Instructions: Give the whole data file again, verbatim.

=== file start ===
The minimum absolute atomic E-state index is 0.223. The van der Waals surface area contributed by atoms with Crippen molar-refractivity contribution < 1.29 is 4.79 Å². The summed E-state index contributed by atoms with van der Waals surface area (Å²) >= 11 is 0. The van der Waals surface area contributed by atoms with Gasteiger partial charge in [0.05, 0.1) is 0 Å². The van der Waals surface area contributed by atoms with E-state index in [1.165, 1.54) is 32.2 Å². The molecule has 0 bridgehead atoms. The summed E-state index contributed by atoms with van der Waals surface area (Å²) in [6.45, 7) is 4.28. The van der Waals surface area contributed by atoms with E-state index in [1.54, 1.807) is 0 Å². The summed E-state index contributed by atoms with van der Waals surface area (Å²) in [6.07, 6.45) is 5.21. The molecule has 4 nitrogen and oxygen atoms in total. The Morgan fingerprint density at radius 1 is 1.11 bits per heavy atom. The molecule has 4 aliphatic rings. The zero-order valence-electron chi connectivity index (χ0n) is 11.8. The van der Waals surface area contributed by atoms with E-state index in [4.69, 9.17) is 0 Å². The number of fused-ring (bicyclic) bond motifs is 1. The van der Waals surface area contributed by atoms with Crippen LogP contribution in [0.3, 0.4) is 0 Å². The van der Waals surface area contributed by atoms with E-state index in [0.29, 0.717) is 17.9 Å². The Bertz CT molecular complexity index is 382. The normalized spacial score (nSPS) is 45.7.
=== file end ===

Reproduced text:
The minimum absolute atomic E-state index is 0.223. The van der Waals surface area contributed by atoms with Crippen molar-refractivity contribution < 1.29 is 4.79 Å². The summed E-state index contributed by atoms with van der Waals surface area (Å²) >= 11 is 0. The van der Waals surface area contributed by atoms with Gasteiger partial charge in [0.05, 0.1) is 0 Å². The van der Waals surface area contributed by atoms with E-state index in [1.165, 1.54) is 32.2 Å². The molecule has 0 bridgehead atoms. The summed E-state index contributed by atoms with van der Waals surface area (Å²) in [6.45, 7) is 4.28. The van der Waals surface area contributed by atoms with E-state index in [1.54, 1.807) is 0 Å². The summed E-state index contributed by atoms with van der Waals surface area (Å²) in [6.07, 6.45) is 5.21. The molecule has 4 nitrogen and oxygen atoms in total. The Morgan fingerprint density at radius 1 is 1.11 bits per heavy atom. The molecule has 4 aliphatic rings. The zero-order valence-electron chi connectivity index (χ0n) is 11.8. The van der Waals surface area contributed by atoms with E-state index in [4.69, 9.17) is 0 Å². The number of fused-ring (bicyclic) bond motifs is 1. The van der Waals surface area contributed by atoms with Crippen LogP contribution in [0.3, 0.4) is 0 Å². The van der Waals surface area contributed by atoms with E-state index in [0.29, 0.717) is 17.9 Å². The Bertz CT molecular complexity index is 382. The normalized spacial score (nSPS) is 45.7.